Identifying planned-giving donor prospects

Timothy D. Logan
Timothy D. Logan

Timothy D. Logan

When I talk with clients about planned giving, the question that I am asked most often, and the one that is the most important to answer for your program, is: Which of my donors are the best planned-giving prospects?

Think of your own planned-giving marketing program. You know all the techniques to help you get your message to prospective planned-giving donors.

Who do you send information to? Are you relying on donors to “raise their hand?” What about those qualified planned-giving prospects that don’t raise their hand?

You can analyze your donor file to identify planned-giving donor prospects and become proactive in your planned-giving marketing.

When you consider analyzing your file for planned giving, you should consider two things: Identifying the most likely planned-giving prospects; and controlling your planned-giving direct-marketing costs.

Planned-giving file analysis and segmentation

Many clients choose a data-analysis package or a scoring service. In my opinion, using these services alone represents a “quick fix.”

Sound planned-giving data analysis is built on three levels: Giving analysis; enhanced data scoring; and segmentation. 

Giving analysis

You should focus on frequency of giving – the single most important gift indicator for planned giving – to produce giving frequency trends.

Group and rate your donors based on their age and the number of gifts they have given over specific periods (for example, seven gifts in the past 10 years).

Once you have rated your donors, you are ready for the “art” of planned-giving donor segmentation.

Are there donor behaviors that are unique to your institution that signify affinity: Graduating from a particular school or program, attendance at program or sporting events, donations directed to a specific area, service on boards, committees, etc.

Enhanced data scoring

The widely known ratings for wealth and planned-giving scoring are designed for working with individual donors.

The process described here takes these scores into consideration, if available, but it is important to note that this process is designed to form calling pools or direct-mail segments. These are groups of individuals who are more alike than different.

Naturally, the ideal segment is a segment of one. Think about being in a donor’s living room. Our process is an intermediate step in finding your ideal “segment of one.”


By combining giving results and enhanced data scores you can develop two segmentation models: One is created based on the type of planned gift you are marketing (gifts of age vs. gifts of wealth); the other is based on the prospect’s life stage.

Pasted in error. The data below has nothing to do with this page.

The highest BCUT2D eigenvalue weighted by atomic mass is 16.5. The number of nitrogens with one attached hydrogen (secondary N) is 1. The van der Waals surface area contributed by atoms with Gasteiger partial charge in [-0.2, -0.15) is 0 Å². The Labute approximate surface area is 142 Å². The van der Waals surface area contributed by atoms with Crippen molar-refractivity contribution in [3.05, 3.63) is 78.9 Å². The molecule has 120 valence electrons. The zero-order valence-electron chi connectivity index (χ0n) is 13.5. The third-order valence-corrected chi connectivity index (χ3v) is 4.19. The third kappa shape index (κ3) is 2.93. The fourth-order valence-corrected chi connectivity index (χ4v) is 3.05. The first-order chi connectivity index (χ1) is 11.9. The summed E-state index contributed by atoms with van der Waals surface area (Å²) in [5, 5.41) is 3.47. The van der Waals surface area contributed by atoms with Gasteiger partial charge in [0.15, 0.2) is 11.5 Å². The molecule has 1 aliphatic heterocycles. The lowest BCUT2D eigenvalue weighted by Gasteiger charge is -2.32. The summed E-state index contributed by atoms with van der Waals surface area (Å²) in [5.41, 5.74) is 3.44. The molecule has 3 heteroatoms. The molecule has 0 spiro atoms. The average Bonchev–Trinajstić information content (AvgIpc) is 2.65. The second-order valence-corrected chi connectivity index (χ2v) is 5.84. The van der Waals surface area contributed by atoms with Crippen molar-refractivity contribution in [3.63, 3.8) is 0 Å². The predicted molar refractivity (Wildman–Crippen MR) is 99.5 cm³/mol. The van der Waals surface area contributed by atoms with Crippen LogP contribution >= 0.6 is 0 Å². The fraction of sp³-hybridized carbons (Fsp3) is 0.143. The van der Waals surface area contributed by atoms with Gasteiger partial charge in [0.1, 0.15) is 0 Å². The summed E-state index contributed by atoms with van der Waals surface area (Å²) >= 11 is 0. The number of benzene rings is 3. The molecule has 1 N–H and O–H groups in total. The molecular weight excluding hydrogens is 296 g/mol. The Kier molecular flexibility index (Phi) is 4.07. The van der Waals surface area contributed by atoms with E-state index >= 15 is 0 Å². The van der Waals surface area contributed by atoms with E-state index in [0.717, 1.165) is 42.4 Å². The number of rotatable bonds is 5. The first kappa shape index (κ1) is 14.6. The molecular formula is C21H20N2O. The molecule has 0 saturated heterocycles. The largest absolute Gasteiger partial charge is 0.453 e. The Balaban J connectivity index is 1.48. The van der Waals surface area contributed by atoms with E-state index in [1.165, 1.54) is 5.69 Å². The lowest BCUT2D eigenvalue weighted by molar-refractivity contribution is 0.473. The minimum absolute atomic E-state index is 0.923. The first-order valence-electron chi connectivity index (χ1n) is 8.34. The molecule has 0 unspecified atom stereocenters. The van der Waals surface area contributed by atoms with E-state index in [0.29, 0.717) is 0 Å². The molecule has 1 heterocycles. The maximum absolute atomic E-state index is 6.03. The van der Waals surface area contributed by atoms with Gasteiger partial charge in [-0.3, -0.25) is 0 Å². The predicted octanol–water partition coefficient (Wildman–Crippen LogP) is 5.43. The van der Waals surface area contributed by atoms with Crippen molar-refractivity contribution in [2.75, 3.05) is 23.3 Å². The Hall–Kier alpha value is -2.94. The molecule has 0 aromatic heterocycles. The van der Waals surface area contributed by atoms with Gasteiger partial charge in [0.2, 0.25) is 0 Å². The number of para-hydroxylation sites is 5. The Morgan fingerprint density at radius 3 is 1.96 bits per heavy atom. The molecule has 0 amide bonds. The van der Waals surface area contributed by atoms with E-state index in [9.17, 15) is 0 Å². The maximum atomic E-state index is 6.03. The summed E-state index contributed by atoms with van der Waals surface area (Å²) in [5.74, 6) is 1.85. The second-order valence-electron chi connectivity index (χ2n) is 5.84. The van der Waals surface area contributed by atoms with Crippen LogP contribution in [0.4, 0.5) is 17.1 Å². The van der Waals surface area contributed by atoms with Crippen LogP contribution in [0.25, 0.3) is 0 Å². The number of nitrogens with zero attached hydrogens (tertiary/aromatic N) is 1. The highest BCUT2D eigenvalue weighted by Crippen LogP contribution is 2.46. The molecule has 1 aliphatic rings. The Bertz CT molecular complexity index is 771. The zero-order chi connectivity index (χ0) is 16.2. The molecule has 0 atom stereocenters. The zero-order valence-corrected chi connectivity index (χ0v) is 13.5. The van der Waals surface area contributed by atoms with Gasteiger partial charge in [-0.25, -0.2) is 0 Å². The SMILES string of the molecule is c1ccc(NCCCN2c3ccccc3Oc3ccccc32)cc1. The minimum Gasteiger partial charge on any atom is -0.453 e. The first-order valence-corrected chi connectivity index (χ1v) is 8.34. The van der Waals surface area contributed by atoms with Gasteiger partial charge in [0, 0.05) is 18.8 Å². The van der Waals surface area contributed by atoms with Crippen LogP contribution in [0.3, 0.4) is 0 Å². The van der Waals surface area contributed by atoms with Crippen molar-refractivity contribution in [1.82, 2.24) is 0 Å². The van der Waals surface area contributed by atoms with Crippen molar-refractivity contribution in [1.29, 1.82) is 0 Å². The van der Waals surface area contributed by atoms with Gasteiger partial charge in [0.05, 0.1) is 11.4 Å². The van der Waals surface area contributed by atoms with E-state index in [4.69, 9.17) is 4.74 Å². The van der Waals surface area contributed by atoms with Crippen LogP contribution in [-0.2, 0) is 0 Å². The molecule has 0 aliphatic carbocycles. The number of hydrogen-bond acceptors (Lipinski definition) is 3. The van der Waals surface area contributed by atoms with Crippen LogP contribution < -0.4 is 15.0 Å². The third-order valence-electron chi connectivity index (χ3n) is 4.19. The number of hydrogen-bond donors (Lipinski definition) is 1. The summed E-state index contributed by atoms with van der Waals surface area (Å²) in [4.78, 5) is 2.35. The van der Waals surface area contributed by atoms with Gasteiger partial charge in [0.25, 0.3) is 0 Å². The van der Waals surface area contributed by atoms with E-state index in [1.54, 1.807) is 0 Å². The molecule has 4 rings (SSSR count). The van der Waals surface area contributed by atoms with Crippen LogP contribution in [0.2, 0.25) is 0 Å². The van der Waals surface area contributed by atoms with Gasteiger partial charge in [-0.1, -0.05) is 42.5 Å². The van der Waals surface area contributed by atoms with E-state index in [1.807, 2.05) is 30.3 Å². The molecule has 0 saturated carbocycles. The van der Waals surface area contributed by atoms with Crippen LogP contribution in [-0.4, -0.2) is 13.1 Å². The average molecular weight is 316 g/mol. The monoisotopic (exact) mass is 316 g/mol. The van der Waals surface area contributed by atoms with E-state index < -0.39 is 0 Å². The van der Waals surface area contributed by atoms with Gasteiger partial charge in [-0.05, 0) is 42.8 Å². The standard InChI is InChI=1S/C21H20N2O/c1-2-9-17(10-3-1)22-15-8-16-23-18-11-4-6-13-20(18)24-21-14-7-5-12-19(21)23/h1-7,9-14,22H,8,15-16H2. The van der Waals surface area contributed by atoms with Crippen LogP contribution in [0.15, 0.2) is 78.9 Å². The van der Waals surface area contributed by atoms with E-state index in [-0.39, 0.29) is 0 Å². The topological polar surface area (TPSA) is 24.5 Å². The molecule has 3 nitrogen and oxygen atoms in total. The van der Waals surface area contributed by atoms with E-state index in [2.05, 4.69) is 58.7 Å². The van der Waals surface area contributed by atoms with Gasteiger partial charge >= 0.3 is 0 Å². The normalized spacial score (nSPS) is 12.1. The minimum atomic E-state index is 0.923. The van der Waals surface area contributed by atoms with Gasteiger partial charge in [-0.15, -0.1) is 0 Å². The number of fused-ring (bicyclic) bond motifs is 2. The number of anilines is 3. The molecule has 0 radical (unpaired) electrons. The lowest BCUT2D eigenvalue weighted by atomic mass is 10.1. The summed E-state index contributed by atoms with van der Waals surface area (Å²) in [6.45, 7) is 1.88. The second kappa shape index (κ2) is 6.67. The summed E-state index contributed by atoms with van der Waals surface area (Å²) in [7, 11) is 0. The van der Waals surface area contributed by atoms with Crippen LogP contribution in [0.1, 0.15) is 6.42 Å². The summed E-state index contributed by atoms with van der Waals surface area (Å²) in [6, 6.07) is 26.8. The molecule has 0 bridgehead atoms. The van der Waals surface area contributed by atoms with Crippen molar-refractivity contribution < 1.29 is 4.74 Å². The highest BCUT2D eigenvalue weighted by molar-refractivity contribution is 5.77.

• By targeting the right message to the right audience, the gift-type segments allow you to control costs when sending a mailing about a particular planned-giving subject.
  • The life-stage segments help you ensure that your planned-giving marketing and educational messages are geared appropriately for your donors.
Planned giving matrix

By combining these three data strategies, you will create a dynamic, useful and highly effective tool for marketing planned gifts. Using any one of these strategies alone produces less than complete results. 

You will be able to proactively select the right audiences for planned-giving direct mail and phone programs or for donor qualification.

Qualifying donors – creating donor clusters

If you rely on data analysis alone, you run the very likely risk of missing important potential planned-giving donor prospects.

You can use the results of your data analysis to determine donor groups who would benefit from a phone call to qualify their planned giving interest.

By talking with donors you can determine their interest, ability and willingness to make a planned gift, whether they have made similar gifts to other organizations, etc.

Once you talk with donors you are able to move beyond the world of direct response and use psychographic factors to create planned-giving cluster groups.

Examples of clusters include:

  • Donors who indicated a concern about income who have requested information on charitable gift annuities
  • Donors who have left a charitable bequest for you but are not their own decision makers

Defining these clusters, you are able to better personalize your messages and steward your planned-giving donors.

Timothy D. Logan, ACFRE, is vice president and senior consultant of Planned Giving Services and Nonprofit Healthcare Fundraising for RuffaloCODY.

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